Thursday, December 29, 2005
C.A. Orders New Trial for Man Convicted of Gang-Related Murder
Div. One Panel Says South El Monte Defense Lawyer Failed to Conduct Competent Investigation
By KENNETH OFGANG, Staff Writer/Appellate Courts
A man serving 35 years to life in prison for a 1996 murder at a party that turned into a shootout involving Highland Park gang members is entitled to a new trial because his defense counsel failed to conduct an adequate investigation of the facts that led to the conviction, the Court of Appeal for this district ruled yesterday.
Mario Rocha’s trial lawyer, Anthony R. Garcia of South El Monte, failed to give adequate directions to his investigator; failed to discuss the case with the lawyer or investigators who had worked on the case before he was retained; made inadequate efforts to locate a witness considered “essential” by predecessor counsel according to a note in the case file; and “spent little time preparing for trial,” Presiding Justice Vaino Spencer wrote for Div. One.
“When trial counsel’s failure to investigate is this comprehensive, it is impossible to have any degree of confidence that petitioner received a fair trial,” the presiding justice wrote. “In other words, the deficient performance trial counsel rendered in conducting his pretrial investigation necessarily was prejudicial to petitioner and thus requires a new trial.”
The court found it unnecessary to address several other contentions made by Rocha’s habeas counsel, including a claim that Garcia was ineffective in failing to move to sever his case from that of two co-defendants, both known gang members, and allowing prosecutors to refer to Rocha as a gang member despite a lack of evidence to that effect.
The ruling is a “tremendous win for a whole host of wonderful lawyers who have participated” in the case, attorney Robert A. Long told the MetNews. Long headed a team of pro bono attorneys from Latham & Watkins, who were persuaded to take the case after Sister Janet Harris, a Catholic nun with a friend who was married to a Latham partner, convinced them that a miscarriage of justice occurred, and after Rocha passed a polygraph test.
Deputy Attorney General David Voet, who argued that the alleged deficiencies in Garcia’s performance represented reasonable tactical choices, could not be reached for comment late yesterday.
Rocha was 16 years old at the time of the shooting, which occurred after the gang members crashed the pay-to-enter party, witnesses told police. A confrontation escalated from argument to fistfight to gunfight, they said, and witnesses identified Rocha, Richard Guzman and Raymond Rivera as the shooters.
Martin Aceves, 17, and an honors student at Cathedral High School was shot in the chest; Anthony Moscato, 20 was injured. Witnesses testified that Aceves had been trying to break up the brawl before shots rang out.
All three of the alleged shooters were convicted of murder and attempted murder, and Rocha, said to be a first-time offender, was sentenced to 29 years to life for the attempted murder of Moscato and 35 years to life for the murder of Aceves. The Court of Appeal affirmed in an unpublished opinion in 1999.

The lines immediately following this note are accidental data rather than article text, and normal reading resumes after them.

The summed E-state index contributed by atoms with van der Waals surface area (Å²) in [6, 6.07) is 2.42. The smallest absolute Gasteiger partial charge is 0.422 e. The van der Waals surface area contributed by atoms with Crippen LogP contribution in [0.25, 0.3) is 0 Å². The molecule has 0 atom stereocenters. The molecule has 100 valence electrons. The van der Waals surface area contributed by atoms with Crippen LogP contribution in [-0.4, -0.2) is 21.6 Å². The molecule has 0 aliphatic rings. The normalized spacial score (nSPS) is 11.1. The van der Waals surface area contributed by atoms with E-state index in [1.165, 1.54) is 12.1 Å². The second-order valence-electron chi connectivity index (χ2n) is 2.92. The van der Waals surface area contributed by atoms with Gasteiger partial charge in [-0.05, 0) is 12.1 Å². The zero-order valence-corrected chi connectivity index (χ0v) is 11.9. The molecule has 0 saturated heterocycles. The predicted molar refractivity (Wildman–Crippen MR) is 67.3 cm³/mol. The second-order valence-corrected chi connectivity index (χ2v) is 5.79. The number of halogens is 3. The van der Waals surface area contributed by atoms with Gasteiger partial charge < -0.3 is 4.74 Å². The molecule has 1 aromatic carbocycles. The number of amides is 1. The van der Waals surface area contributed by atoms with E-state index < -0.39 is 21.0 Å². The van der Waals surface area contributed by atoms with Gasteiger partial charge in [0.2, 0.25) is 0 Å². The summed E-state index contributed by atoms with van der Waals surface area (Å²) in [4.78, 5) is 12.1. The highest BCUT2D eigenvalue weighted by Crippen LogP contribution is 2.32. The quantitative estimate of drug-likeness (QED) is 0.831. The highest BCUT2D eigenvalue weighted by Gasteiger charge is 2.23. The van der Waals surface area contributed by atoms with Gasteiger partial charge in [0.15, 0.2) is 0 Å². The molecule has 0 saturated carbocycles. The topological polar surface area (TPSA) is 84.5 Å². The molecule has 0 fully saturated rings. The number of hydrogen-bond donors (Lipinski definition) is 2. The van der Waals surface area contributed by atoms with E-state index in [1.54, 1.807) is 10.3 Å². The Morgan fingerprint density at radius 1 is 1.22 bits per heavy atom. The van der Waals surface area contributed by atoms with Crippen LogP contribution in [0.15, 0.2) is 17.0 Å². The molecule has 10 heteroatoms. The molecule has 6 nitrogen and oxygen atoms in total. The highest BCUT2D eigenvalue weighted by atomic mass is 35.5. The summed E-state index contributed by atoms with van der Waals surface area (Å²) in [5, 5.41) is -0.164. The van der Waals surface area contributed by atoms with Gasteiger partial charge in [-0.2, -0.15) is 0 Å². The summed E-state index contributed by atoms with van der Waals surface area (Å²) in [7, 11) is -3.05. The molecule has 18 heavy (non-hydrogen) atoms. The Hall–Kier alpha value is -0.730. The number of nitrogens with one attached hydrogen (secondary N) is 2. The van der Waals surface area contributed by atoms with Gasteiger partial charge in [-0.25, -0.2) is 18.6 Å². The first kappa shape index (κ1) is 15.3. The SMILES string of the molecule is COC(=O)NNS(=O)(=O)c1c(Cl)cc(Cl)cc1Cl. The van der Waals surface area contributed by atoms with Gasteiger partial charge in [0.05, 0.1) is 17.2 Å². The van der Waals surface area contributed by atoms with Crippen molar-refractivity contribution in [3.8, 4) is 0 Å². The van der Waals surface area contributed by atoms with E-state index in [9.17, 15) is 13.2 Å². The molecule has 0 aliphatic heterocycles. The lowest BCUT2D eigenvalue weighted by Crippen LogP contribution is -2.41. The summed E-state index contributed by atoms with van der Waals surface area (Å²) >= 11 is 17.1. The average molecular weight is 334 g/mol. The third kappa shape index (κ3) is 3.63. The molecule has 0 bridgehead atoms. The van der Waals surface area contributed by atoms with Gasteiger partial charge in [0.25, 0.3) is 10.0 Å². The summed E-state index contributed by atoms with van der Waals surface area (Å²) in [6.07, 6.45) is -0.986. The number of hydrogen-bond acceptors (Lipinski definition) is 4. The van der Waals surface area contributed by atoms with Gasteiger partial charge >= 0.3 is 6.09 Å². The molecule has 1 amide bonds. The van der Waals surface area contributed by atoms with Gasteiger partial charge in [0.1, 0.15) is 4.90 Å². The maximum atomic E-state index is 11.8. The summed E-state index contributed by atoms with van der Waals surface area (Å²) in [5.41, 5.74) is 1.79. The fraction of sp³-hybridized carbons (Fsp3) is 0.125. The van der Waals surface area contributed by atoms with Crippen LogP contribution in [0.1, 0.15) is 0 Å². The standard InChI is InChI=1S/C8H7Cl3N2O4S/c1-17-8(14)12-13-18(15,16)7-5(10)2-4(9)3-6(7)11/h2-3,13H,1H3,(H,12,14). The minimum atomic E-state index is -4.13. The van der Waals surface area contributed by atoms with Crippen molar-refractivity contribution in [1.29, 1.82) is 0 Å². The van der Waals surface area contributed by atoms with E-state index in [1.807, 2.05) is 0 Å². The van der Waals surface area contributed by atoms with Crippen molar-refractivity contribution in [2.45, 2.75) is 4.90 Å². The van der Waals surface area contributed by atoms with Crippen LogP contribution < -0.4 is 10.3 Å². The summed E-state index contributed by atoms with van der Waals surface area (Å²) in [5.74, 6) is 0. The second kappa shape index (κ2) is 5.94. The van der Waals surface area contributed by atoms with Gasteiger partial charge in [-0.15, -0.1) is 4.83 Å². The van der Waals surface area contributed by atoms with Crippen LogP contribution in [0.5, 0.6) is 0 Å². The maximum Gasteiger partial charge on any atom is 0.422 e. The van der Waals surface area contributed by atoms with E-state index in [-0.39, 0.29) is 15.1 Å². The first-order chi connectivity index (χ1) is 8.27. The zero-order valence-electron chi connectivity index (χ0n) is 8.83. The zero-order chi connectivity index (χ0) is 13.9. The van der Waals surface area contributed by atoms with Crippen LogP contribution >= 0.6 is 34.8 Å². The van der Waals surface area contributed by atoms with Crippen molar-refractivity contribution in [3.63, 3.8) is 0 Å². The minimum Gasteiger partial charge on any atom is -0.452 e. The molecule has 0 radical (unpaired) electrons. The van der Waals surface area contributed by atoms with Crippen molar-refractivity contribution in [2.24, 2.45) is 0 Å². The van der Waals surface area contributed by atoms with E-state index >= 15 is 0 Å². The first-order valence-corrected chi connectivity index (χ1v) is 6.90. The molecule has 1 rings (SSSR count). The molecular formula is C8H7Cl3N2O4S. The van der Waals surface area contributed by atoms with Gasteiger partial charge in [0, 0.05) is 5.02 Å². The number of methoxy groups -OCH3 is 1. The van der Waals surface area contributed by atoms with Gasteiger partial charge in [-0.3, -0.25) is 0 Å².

Rocha’s habeas corpus petition resulted in an order to show cause and was referred to Los Angeles Superior Court Judge Bob S. Bowers. Bowers denied relief after a hearing at which three witnesses who said they had not been contacted by Garcia or his investigator testified.
Bower ruled that Rocha was not entitled to a new trial because the new evidence did not establish his likely innocence. One of the witnesses was less than credible, the judge observed, and the others gave testimony that did little to bolster the defense, Bowers found.
But Spencer, writing for the Court of Appeal, said Bowers erred because a defendant is not required to prove his innocence in order to prevail on an ineffective assistance claim; he need only show that counsel performed below a standard of reasonable competence and that the trial was rendered unreliable or fundamentally unfair as a result.
The presiding justice acknowledged that counsel need not investigate all possible witnesses. But a refusal to investigate leads that may be helpful to the defense may be ground for relief, she said, concluding that Garcia’s “approach to the investigation was so deficient that it was tantamount to a refusal to investigate.”
Spencer agreed that Garcia and his investigator failed to interview more than a handful of the 50 guests who attended the party, some of whom, the defense claimed, could have refuted the one witness who claimed to have seen Rocha fire a gun. The defense “made only desultory efforts, if any, to locate most witnesses and spent very little documented time in preparation of the case,” she said.
While Bowers may have been correct in finding the testimony of the witnesses who testified at the habeas corpus hearing unpersuasive, the presiding justice wrote, “the existence of these witnesses suggests what a timely and thorough investigation might have yielded.”
In a footnote, Spencer said the court was required by the State Bar Act to report Garcia to the State Bar for possible disciplinary action based on its having overturned the judgment on grounds of ineffective assistance.
Garcia, who said he had not read the opinion, said he was pleased that Rocha has a chance at freedom but feels he handled the investigation and other aspects of the defense properly.
The case is In re Rocha, B180415.
Copyright 2005, Metropolitan News Company